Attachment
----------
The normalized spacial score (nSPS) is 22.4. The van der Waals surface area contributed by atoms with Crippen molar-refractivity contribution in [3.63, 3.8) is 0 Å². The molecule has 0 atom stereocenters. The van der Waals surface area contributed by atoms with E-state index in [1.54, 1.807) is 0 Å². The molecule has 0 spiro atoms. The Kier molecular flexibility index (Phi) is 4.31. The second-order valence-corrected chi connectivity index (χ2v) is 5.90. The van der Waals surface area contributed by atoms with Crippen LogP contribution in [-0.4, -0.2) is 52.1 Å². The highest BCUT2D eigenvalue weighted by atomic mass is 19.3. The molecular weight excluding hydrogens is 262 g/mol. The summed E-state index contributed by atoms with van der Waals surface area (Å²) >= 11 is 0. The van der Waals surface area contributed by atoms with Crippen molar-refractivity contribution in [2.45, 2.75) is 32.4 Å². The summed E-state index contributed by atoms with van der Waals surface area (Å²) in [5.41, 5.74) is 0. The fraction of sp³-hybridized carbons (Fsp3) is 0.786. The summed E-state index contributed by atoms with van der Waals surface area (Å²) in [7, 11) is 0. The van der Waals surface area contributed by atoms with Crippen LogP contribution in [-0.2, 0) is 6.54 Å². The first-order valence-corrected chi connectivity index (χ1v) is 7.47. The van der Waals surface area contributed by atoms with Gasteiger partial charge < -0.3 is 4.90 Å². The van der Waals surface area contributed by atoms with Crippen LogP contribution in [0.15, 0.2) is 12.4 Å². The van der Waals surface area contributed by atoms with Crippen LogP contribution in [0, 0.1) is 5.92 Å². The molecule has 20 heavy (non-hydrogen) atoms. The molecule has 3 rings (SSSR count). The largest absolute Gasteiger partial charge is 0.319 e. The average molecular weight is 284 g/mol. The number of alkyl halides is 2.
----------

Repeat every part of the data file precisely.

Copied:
The normalized spacial score (nSPS) is 22.4. The van der Waals surface area contributed by atoms with Crippen molar-refractivity contribution in [3.63, 3.8) is 0 Å². The molecule has 0 atom stereocenters. The van der Waals surface area contributed by atoms with E-state index in [1.54, 1.807) is 0 Å². The molecule has 0 spiro atoms. The Kier molecular flexibility index (Phi) is 4.31. The second-order valence-corrected chi connectivity index (χ2v) is 5.90. The van der Waals surface area contributed by atoms with Crippen LogP contribution in [-0.4, -0.2) is 52.1 Å². The highest BCUT2D eigenvalue weighted by atomic mass is 19.3. The molecular weight excluding hydrogens is 262 g/mol. The summed E-state index contributed by atoms with van der Waals surface area (Å²) >= 11 is 0. The van der Waals surface area contributed by atoms with Crippen molar-refractivity contribution in [2.45, 2.75) is 32.4 Å². The summed E-state index contributed by atoms with van der Waals surface area (Å²) in [5.41, 5.74) is 0. The fraction of sp³-hybridized carbons (Fsp3) is 0.786. The summed E-state index contributed by atoms with van der Waals surface area (Å²) in [7, 11) is 0. The van der Waals surface area contributed by atoms with Crippen LogP contribution in [-0.2, 0) is 6.54 Å². The first-order valence-corrected chi connectivity index (χ1v) is 7.47. The van der Waals surface area contributed by atoms with Gasteiger partial charge < -0.3 is 4.90 Å². The van der Waals surface area contributed by atoms with Crippen LogP contribution in [0.15, 0.2) is 12.4 Å². The van der Waals surface area contributed by atoms with Crippen LogP contribution in [0, 0.1) is 5.92 Å². The molecule has 20 heavy (non-hydrogen) atoms. The molecule has 3 rings (SSSR count). The largest absolute Gasteiger partial charge is 0.319 e. The average molecular weight is 284 g/mol. The number of alkyl halides is 2.